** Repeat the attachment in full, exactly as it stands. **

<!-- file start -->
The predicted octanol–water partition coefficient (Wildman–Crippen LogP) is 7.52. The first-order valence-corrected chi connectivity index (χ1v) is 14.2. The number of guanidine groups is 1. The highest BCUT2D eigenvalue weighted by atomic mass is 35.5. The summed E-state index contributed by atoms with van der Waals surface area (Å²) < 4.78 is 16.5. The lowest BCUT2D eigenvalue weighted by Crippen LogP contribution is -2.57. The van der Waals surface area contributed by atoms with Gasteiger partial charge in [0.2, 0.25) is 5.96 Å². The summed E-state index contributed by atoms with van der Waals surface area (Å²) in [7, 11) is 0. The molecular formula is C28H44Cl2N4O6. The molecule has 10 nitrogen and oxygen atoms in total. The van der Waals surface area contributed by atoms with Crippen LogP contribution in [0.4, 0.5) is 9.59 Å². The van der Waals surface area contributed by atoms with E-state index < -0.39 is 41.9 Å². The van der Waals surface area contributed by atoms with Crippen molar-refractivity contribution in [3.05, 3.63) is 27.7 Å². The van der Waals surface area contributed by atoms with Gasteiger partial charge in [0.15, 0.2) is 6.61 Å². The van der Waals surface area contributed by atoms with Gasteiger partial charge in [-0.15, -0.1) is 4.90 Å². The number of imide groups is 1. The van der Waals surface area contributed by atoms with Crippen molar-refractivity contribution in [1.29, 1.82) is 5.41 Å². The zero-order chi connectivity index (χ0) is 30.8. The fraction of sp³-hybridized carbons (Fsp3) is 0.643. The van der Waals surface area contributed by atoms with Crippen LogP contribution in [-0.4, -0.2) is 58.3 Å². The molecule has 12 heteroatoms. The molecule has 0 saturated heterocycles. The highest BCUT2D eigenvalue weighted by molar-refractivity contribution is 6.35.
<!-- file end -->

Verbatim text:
The predicted octanol–water partition coefficient (Wildman–Crippen LogP) is 7.52. The first-order valence-corrected chi connectivity index (χ1v) is 14.2. The number of guanidine groups is 1. The highest BCUT2D eigenvalue weighted by atomic mass is 35.5. The summed E-state index contributed by atoms with van der Waals surface area (Å²) < 4.78 is 16.5. The lowest BCUT2D eigenvalue weighted by Crippen LogP contribution is -2.57. The van der Waals surface area contributed by atoms with Gasteiger partial charge in [0.2, 0.25) is 5.96 Å². The summed E-state index contributed by atoms with van der Waals surface area (Å²) in [7, 11) is 0. The molecular formula is C28H44Cl2N4O6. The molecule has 10 nitrogen and oxygen atoms in total. The van der Waals surface area contributed by atoms with Crippen LogP contribution in [0.4, 0.5) is 9.59 Å². The van der Waals surface area contributed by atoms with E-state index < -0.39 is 41.9 Å². The van der Waals surface area contributed by atoms with Crippen molar-refractivity contribution in [3.05, 3.63) is 27.7 Å². The van der Waals surface area contributed by atoms with Gasteiger partial charge in [0.15, 0.2) is 6.61 Å². The van der Waals surface area contributed by atoms with Gasteiger partial charge in [-0.15, -0.1) is 4.90 Å². The number of imide groups is 1. The van der Waals surface area contributed by atoms with Crippen molar-refractivity contribution in [1.29, 1.82) is 5.41 Å². The zero-order chi connectivity index (χ0) is 30.8. The fraction of sp³-hybridized carbons (Fsp3) is 0.643. The van der Waals surface area contributed by atoms with Crippen LogP contribution in [-0.4, -0.2) is 58.3 Å². The molecule has 12 heteroatoms. The molecule has 0 saturated heterocycles. The highest BCUT2D eigenvalue weighted by molar-refractivity contribution is 6.35.